“It sounds basic but it’s really important, and this is what we do when we conduct training…practice these kinds of drills,” said Jeremy Yamin, director of security and operations for Combined Jewish Philanthropies.

More than 1,400 people registered for the local community briefing on Tuesday.

Joseph Bonavolonta, special agent in charge of the FBI Boston field office, also touted the trainings for protecting houses of worship.

“Please don’t hesitate if you’d be interested in these kinds of threat briefings, not just on protecting houses of worship but also active shooter-related presentations,” he said.

“We’re here,” Bonavolonta added to the attendees. “And there’s no current threat information at all — that we have any knowledge of — that is currently being levied against any houses of worship within the Jewish community, and if we did, you and your community leaders would be the first to know it.”

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Boston officials ‘cautiously optimistic’ about coronavirus as new testing clinics open

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Boston officials ‘cautiously optimistic’ about coronavirus as new testing clinics open

Mayor Michelle Wu’s administration is rolling out three new coronavirus testing facilities as officials say they’re “cautiously optimistic” about the direction the omicron-variant-driven surge is now taking.

Wu spoke to reporters in a room of the Bolling building in Roxbury’s Nubian Square where the city is partnering with CIC Health to open what she called a “high-capacity” testing clinic, one of three to start up this week in the city.

The school administration building’s large corner storefront — which is slated to become a jazz club this year — will be open Tuesday through Saturday from noon to 8 p.m. for walk-in COVID tests, with people either able to wait in line or get a card that features a designated time to come back and slide right in. Wu touted the fact that 20 testers will be able to each test one person every three minutes when the place is fully up and running.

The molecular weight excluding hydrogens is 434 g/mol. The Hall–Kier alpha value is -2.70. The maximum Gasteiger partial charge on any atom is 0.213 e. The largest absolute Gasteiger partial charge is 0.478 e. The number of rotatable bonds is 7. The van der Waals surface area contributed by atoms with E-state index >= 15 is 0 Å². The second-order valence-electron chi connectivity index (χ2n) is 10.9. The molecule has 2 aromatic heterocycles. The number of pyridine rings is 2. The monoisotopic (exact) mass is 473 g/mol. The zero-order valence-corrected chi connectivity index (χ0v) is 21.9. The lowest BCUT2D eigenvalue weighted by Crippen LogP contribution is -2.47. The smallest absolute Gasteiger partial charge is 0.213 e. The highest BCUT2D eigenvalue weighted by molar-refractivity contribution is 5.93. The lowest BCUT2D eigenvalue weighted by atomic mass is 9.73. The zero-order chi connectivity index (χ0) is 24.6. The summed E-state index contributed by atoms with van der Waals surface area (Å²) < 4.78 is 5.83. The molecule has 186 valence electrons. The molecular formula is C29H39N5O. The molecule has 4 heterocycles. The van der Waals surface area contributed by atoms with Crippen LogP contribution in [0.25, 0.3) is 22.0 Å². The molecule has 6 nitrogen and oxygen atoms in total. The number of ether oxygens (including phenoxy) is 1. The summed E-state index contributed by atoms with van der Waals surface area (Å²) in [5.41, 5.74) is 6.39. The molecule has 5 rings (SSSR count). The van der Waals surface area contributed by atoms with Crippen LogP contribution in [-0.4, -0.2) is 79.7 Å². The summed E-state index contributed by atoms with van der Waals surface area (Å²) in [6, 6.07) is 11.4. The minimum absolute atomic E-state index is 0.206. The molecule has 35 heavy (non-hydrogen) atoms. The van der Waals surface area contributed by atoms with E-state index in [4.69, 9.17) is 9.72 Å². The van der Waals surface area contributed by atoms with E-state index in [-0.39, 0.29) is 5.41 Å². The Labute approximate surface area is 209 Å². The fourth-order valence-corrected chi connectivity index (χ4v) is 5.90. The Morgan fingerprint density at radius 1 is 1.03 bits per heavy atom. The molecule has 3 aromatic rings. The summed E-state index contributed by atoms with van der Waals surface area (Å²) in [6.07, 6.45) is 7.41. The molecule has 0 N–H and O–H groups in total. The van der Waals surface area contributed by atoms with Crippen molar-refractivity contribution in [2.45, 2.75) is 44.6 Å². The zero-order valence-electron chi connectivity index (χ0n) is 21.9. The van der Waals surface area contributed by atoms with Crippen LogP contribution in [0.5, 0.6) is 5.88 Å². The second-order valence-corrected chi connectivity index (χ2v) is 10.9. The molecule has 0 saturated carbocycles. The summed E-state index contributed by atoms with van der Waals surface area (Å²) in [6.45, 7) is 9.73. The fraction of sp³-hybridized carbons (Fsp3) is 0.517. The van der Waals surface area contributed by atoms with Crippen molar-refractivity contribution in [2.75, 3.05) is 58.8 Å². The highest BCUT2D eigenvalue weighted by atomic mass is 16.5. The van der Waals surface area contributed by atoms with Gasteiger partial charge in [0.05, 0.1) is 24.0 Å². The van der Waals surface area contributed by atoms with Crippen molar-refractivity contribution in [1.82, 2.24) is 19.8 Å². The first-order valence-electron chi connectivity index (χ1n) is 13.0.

This — plus soon-to-come sites in Dorchester and Mattapan, and possibly more elsewhere — is aimed at increasing capacity and cutting down on wait times that boomed along with the current omicron surge.

Wu also announced she’ll be asking the city council to send over $5 million of the federal relief American Rescue Plan Act funding to refuel the city’s small business fund, which has existed for the past couple of years to help local establishments get through the pandemic.

Boston Police Health Commission Executive Director Dr. Bisola Ojikutu — then echoed by Wu — said she’s “cautiously optimistic” about the city’s coronavirus numbers. She said the still-high case counts, positivity rates and emergency-room visits are all dropping. Hospitalizations, which throughout the pandemic have lagged those other metrics by a couple of weeks, do continue to climb, she noted.

This comes just after Wu’s vaccination mandates kicked in on Saturday. Now city workers are required to get the shot or face discipline as soon as next week, and restaurants and other venues are required to ask patrons for proof of vaccination.

The officials said more than 81% of Bostonians now have gotten the vaccine, with many coming in the past week, and more than 1,000 city workers also got the jab since last Monday, bringing compliance up to 95%, according to the city.

Wu, doing a radio hit on GBH just a few minutes after the presser, said, “Vaccination rates across the city have been really jumping in the past week.”

Asked in the press conference if she has contingency plans for if the city has to put large numbers of workers on leave, Wu said, “Far more of our city workforce has been out because of COVID positivity than we anticipate when it comes to a lack of vaccinations.”